By Kristen Wright, Director of Marketing, Forj

When the now legendary TED Talks came first made their way online in 2006, the presentations varied in length, with some exceeding 20 minutes. Now, more than 15 years later, talks are strictly limited to 18 minutes, and TED officials often advise presenters to speak only 3, 5, or 9 minutes.

This change reflects general trends in educational content consumption and format preferences, which currently demand a move towards micro-learning, an educational approach centered on small units. This learning model is undoubtedly applicable in a world where, according to human resources and learning analyst Josh Bersin, the average employee can devote only 24 minutes per week for formal learning.

“In the early days of e-learning, purists believed that abbreviated content was not educationally sound,” said Bersin, president and founder of research and consulting firm The Josh Bersin Company. “Now we know that’s not true.”

Neurological research confirms that learners retain information better through access to short, engaging content that they can consume at their own pace versus an avalanche of complex information in a single frame.

“One of the things I learned from the courses we developed [at The Josh Bersin Academy] is that the most effective are simpler than you think,” Bersin said. “Subject matter experts tend to know so much about a subject that they delve into depths that people don’t necessarily need.”

As sources of post-secondary education in the United States, associations provide their members with essential educational and training benefits. It is therefore imperative to keep up with changing member expectations and trends in the learning market, which impacts new member acquisition, retention of existing members, and non-member revenue streams. contributions.

Enable seamless and personalized learning

“Great education/training is highly relevant, aligned with the issues people face at work, interesting and easy to consume,” Bersin said. “It’s also a brand, so there’s authority behind it.”

A strong brand, like the ones associations have cultivated for years as the mainstays of their industries, can help educational content stand out among many competitors. “It’s important because today you can go to YouTube and find educational videos from self-proclaimed experts on almost any topic,” Bersin said.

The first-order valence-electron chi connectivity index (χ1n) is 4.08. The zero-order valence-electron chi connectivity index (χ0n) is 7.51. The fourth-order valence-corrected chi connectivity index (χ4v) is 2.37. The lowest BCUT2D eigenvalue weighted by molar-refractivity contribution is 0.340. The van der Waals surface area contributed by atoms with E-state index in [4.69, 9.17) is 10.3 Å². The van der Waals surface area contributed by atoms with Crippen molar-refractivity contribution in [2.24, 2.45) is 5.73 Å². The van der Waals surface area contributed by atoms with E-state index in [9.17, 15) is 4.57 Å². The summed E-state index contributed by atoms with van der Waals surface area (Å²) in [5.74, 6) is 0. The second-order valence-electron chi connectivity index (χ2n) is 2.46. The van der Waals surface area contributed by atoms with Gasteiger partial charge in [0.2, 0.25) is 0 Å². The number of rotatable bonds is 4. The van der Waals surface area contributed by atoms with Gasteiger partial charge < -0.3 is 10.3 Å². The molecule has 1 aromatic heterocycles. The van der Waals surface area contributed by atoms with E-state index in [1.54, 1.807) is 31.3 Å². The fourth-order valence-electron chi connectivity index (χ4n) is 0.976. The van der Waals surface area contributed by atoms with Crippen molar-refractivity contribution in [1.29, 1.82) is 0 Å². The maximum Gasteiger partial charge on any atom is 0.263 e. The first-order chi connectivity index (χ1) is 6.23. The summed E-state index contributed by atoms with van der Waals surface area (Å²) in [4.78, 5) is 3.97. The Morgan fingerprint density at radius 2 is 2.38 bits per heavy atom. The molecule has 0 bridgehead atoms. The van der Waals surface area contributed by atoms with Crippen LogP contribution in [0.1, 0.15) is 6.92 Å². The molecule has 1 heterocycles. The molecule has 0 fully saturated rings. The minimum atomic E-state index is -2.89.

In this content-saturated environment, it is no longer sufficient for associations to rely solely on annual events and online discussion forums as training venues. Instead, leaders should organize their offerings around how, when, and where today’s members want to learn.

To do this, associations should center their strategies on innovative engagement platforms that provide personalized, searchable, on-demand access to educational content. The best platforms complement association-led training with digestible micro-learning strategies and community-based learning experiences.

They also use AI-powered content delivery systems designed to simplify user experience, identify unmet needs, and drive personalization.

“With sophisticated learning experience platforms, a member will log in and the system will recommend content based on who they are,” Bersin said. He added that AI can also take the form of chatbots or messaging software that simulates natural language to answer questions, automate processes and solve problems.

The best part? Associations can use the data they collect from AI-powered learning and engagement platforms to gain powerful insights into member needs and interests, which in turn fuels improvements continue.

A holistic approach

One trend associations can adopt from the corporate world is moving away from instructor-based learning and toward what Bersin calls ability academies. Much more than content libraries, these spaces bring people together to advance business or industry capabilities at scale.

“In all areas of business, work and life, you learn things by doing them, not by taking a course,” he said. “Yes, the course teaches you enough to be a little better at what you are trying to do. But once you start doing it, you make mistakes, you get feedback and then you’re like, ‘OK, now I understand how to do this.’ Capacity scholars replicate this experience in a more structured way.

With the right technology, associations can create similar spaces for members to learn, contribute, and advance industry knowledge. Bersin likened the ideal experience to primary school, where students gather their desks to interact with educational materials and follow classroom lessons with assignments.

“Self-study or instructor-led learning is fine, but what about projects, temporary assignments, mentors and coaches? In school, that’s why students do projects,” he said. “That’s why they have homework. Everything we did in school was pretty clever when you think about it – it was developed with a lot of of experience.


The team at Forj, an MX platform for professional associations and community organizations, thanks HR thought leader Josh Bersin, President and Founder of The Josh Bersin Company, for his expertise in workplace learning and trends. For more information on how Forj can help nonprofits improve member and sponsor experiences, visit www.forj.ai.

(Forj)